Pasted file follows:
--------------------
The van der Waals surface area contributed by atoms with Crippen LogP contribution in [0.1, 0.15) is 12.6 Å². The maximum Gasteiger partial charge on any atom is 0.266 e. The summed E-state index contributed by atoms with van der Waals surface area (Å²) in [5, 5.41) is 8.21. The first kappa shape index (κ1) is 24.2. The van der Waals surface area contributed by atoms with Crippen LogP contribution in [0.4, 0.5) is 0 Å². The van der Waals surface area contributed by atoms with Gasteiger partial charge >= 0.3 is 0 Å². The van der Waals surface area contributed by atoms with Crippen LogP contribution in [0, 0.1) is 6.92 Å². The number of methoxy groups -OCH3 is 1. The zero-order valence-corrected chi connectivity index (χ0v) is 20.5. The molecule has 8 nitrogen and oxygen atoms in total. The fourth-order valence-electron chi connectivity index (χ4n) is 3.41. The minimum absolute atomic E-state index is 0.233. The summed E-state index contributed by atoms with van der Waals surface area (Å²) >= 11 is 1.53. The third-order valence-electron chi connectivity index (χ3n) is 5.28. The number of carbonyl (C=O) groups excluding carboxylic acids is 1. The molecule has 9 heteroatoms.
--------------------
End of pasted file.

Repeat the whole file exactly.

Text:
The van der Waals surface area contributed by atoms with Crippen LogP contribution in [0.1, 0.15) is 12.6 Å². The maximum Gasteiger partial charge on any atom is 0.266 e. The summed E-state index contributed by atoms with van der Waals surface area (Å²) in [5, 5.41) is 8.21. The first kappa shape index (κ1) is 24.2. The van der Waals surface area contributed by atoms with Crippen LogP contribution in [0.4, 0.5) is 0 Å². The van der Waals surface area contributed by atoms with Gasteiger partial charge >= 0.3 is 0 Å². The van der Waals surface area contributed by atoms with Crippen LogP contribution in [0, 0.1) is 6.92 Å². The number of methoxy groups -OCH3 is 1. The zero-order valence-corrected chi connectivity index (χ0v) is 20.5. The molecule has 8 nitrogen and oxygen atoms in total. The fourth-order valence-electron chi connectivity index (χ4n) is 3.41. The minimum absolute atomic E-state index is 0.233. The summed E-state index contributed by atoms with van der Waals surface area (Å²) >= 11 is 1.53. The third-order valence-electron chi connectivity index (χ3n) is 5.28. The number of carbonyl (C=O) groups excluding carboxylic acids is 1. The molecule has 9 heteroatoms.